2. Recognising the need to build the capacity and capability of the sector, not just through enhancing skills, but also through improving productivity and leveraging on technology
    3. Putting in more efforts to bring resources into the sector, and in more innovative ways
    4. Having greater interest in collaboration


  5. How will the Summit play a role in shaping the 4ST?

    FY21 will be used to engage the sector to develop the next 4ST roadmap and implementation plans. The Summit is one of the crucial platforms to engage the sector on discussions about the next lap of 4ST as it brings together stakeholders such as SSAs, social enterprises, public agencies, and corporates to discuss sector wide issues.  The theme of this year’s Summit is “Reimagining the future” and the breakout discussion segment will seek participants’ views and inputs in shaping the next 4ST.

  6. When will the next 4ST roadmap be launched?

    In 2022. Reference Link: Publication for current 4ST (2017-2021)

  7. What is the process undertaken to develop the next 4ST?

    The overall process to develop the next 4ST will be through co-design, where a mix of stakeholders will be involved throughout in identifying key issues, developing ideas and recommendations. In the first phase, under the guidance of the Steering Committee, efforts undertaken under the first 4ST roadmap, as well as developments and trends that are likely to affect the social service sector in the next few years were studied. These were used to kickstart engagements with sector stakeholders to seek their views on important issues to address in the landscape, which will form the key themes for the next 4ST roadmap.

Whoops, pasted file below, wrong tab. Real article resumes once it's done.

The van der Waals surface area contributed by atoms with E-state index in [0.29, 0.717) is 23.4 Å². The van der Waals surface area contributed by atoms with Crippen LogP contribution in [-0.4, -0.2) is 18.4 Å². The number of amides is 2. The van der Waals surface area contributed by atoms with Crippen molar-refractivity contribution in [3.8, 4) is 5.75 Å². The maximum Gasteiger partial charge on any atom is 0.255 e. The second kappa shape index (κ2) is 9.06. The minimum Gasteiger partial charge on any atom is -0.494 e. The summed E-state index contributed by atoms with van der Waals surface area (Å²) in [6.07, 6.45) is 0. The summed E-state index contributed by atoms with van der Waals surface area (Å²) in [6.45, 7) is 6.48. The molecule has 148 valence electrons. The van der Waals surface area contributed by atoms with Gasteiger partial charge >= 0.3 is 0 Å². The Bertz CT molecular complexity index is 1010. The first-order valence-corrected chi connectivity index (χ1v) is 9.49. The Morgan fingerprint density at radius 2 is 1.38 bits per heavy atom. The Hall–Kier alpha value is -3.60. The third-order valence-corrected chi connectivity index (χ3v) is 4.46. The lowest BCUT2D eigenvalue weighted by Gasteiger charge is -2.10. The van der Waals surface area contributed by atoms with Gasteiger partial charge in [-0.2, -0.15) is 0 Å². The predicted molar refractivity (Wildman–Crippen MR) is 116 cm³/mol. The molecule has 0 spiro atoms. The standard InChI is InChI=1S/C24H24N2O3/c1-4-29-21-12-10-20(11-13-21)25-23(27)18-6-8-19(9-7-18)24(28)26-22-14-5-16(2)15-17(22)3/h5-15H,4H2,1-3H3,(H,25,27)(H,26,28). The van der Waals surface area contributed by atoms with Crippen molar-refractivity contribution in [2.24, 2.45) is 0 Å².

The second phase will seek to achieve convergence by deep diving into certain areas and issues based on the findings form the first phase, as well as to generate ideas for implementation, which will eventually translate into the new key thrusts and recommendations.

    This will be followed by the third phase to plan how the next 4ST roadmap will be implemented, which includes conceptualizing specific initiatives and identifying partners for implementation, before the next 4ST roadmap is officially launched.

  8. What is likely to be different from the current 4ST roadmap and the next one?